There are some things that one buys online and expects to buy online; some are surprises.
This is a fabric comb
The first thing is a sweater comb. I started looking for sweater combs about 6 weeks ago. You would think this would be an easy thing to find. By the yarn or in the laundry aisle or something. But no. Nothing at fabric stores, department stores. Hell, even CT let me down and they have everything!
And no, I do not want the “electric” version of the thing – why buy something that needs batteries when there’s a perfectly good tool that does not?
Great gift, btw. Pulls off pills from pants and sweaters and stuff. An excellent little invention.
And then it was sweatshirts. I like sweatshirts. The normal kind. No hoods. No zippers. No pockets. Just a gorram sweatshirt. But everyone else likes hoodies with zippers and pockets, so that’s what the stores stock.
Online shopping to the rescue on both counts. I shall have my comb and sweatshirts delivered to my door. Bless the Internet.
I’ve seen Ritchie’s Sherlock (Game of Shadows) and Moffat’s latest Sherlock (A Scandal in Belgravia) in the past couple of weeks. Of course, Ritchie’s Sherlock isn’t really Sherlock; it’s an action movie with cool slow-mo that happens to have the same character names as Sherlock.
Of the two, I much prefer Moffat’s. But I do like the chemistry between Downie and Law and the steampunk bits and bobs in Ritchie’s. Also, Stephen Fry as Mycroft is awesome and he and Downie are totally believable batshit brilliant brothers and Jarred Harris is a better Moriarity. The Irene Adlers are very different. McAdams is more vulnerable and more sweet, but then again she’s not a full-on dominatrix, so I guess I give the edge to Lara Pulver. Both have some awesome comic moments.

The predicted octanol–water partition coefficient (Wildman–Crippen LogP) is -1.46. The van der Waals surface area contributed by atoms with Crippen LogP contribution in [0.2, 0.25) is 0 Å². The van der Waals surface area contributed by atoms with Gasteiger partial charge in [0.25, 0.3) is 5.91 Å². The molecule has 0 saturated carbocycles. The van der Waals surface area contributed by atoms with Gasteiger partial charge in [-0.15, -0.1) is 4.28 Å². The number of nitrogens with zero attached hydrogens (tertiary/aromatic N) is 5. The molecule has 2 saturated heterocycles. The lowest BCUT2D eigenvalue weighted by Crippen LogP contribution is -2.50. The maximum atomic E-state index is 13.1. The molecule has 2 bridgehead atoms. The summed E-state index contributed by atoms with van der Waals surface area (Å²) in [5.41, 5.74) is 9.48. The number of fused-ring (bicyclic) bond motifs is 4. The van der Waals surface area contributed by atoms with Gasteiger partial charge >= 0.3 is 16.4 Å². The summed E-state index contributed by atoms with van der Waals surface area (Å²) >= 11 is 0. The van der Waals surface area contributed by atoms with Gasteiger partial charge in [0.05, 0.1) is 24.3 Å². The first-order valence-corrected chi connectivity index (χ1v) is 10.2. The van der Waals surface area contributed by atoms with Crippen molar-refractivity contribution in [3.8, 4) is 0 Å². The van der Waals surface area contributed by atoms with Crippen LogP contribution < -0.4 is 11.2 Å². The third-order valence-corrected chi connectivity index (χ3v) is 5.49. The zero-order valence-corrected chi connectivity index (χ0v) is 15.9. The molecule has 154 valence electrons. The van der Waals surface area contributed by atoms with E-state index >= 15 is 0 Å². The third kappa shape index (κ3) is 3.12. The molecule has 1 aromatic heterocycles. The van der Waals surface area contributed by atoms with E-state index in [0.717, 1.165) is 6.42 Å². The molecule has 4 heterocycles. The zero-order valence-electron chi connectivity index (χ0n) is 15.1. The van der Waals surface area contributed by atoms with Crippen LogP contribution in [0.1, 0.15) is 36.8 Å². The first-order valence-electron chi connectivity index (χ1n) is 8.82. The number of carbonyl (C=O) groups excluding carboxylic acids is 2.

Moffat’s high tech contemporary Sherlock really works for me, and the music totally reminds of Firefly which can only mean good things. Though Michael Price is not Greg Edmonson, he’s known for a few other little things (think hobbits).
One wonders what the hell Conan Doyle would be thinking about all this re-imagining.
Unlike the jolly, obese American Santa, Saint Nicholas is painfully thin and dresses not unlike the pope, topping his robes with a tall hat resembling an embroidered tea cozy. The outfit, I was told, is a carryover from his former career, when he served as a bishop in Turkey.
I am not a fan of Christmas carols, traditional, new or otherwise. Especially if they are on a loop while one is trying to get any purchases made in the weeks leading up to the big day. My shopping is all done, mind you, but then I forget that it is coming up to Christmas and sometimes wonder into a mall by mistake because I need to get new socks or something and then there’s the loop of carols and I wind up wanting to take out a family of saunterers. I hate saunterers.
With 3 exceptions.
1. Band-aid/Do They Know It’s Christmas (1984). I know it’s 80s schmultzy and despite the oodles of money raised, there are still hungry people. But this one gives me warm feelings and memories of freaking awesome hair. At the time, these were the singers that were rocking my world. Bono was still inspirational back then and George Michael still had a voice. And Paul Young! I loved Paul Young.
2. David Bowie & Bing Crosby/Little Drummer Boy/Peace on Earth (1970). The lore is that Bowie was trying to mainstream and that Crosby didn’t know who the hell he was. The Peace on Earth part is original by Bowie, btw. Just lovely voices and an original mashup.
3. The Pogues featuring Kirsty MacColl/Fairytale of New York (1987). Irish. Boozy. Lovely. Ya scumbag, ya maggot. Happy Christmas.